As of the second outyard, I was out of supers… Heh. Those gals were really pouring it on (of course, I have the laggards that will probably become Winter Nucs this Fall, but most were really putting it away.) At the time, I figured no problem! I’ll grab a few more supers from my shed tomorrow and make the rounds again. Much to my dismay, when I returned home that afternoon, I found zilch on the super front. I didn’t have a single one left. I knew I was out of Mediums, but had no idea I was out of Shallows (I need to be better organized.) So, I open the box of Medium frames from Mann Lake to get to work and suddenly realize these things are not wedge  bars!!! The wax I have won’t fit it and the wax from Mann Lake hasn’t arrived yet!

Panic mode.

Again, I think about driving to Chatham, Va. But, then I remember a posting on the Richmond Beekeepers mailing list from Tiny or Anthony Abate regarding a fellow in Mechanicsville that sold bee supplies! I called him first thing and bingo! He had what I needed. He is a dealer from Brushy Mountain. I ran up to get enough for 10 Mediums, which I was hoping would get me through Mother’s Day.

So, here is where we get to the guts of it. Mann Lake and what this guy sold were identical. A bit more expensive, but amazing woodwork. I had grown used to forcing super rabbets to  fit together and the occasional warped frame. With these new ones, not a single problem. In fact, putting the stuff together was a  piece of cake. Not one single equipment problem (2 of the super sides were damaged in shipping, but Mann Lake was resending them at  no charge!) I have over 50 hives and only the Lord knows how many Nucs. Each of the hives have at least 3 boxes (2 hive bodies and 1 super) and most have 4 or 5. I have a ton of Dadant equipment. I like the folks at Dadant. But, this Mann Lake stuff has me thinking that I may change horses. With free shipping, it makes it much easier to swallow. I haven’t officially made the switch yet, but I’m leaning that way a lot!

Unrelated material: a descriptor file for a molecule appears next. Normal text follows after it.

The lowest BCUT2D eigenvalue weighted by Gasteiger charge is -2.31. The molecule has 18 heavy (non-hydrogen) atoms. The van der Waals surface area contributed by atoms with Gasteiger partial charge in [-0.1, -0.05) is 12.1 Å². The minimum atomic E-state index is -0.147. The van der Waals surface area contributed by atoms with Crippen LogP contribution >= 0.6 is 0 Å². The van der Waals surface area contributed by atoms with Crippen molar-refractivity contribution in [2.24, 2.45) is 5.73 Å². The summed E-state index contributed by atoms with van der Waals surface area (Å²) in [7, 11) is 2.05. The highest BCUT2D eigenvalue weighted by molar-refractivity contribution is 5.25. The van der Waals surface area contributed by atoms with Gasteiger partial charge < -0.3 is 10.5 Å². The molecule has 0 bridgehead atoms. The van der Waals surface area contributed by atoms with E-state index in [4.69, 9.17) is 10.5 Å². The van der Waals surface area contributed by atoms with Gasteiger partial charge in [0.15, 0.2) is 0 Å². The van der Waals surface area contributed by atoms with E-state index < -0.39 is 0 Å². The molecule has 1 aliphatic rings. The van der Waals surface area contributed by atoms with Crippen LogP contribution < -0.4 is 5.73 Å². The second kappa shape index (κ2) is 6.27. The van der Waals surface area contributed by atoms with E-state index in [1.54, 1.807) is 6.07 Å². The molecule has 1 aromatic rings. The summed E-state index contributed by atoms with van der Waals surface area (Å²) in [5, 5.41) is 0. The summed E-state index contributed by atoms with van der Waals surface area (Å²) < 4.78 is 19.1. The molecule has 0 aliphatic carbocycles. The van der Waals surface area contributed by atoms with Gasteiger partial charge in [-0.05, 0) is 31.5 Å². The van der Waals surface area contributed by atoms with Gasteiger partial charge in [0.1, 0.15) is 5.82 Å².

On a final note, I ended up getting an open bottom on my frames. I have always used a closed bottom. No reason for it. It’s just how I do my thing! But, about 50% of the time, I have to trim the wax to make it fit without buckling. These open bottoms eliminated that task completely! All in all, I have decided to make this change for sure. Wedged Top Bars with open Bottom Bars! Easy as cake.

5 comments to Beekeeping Supply Companies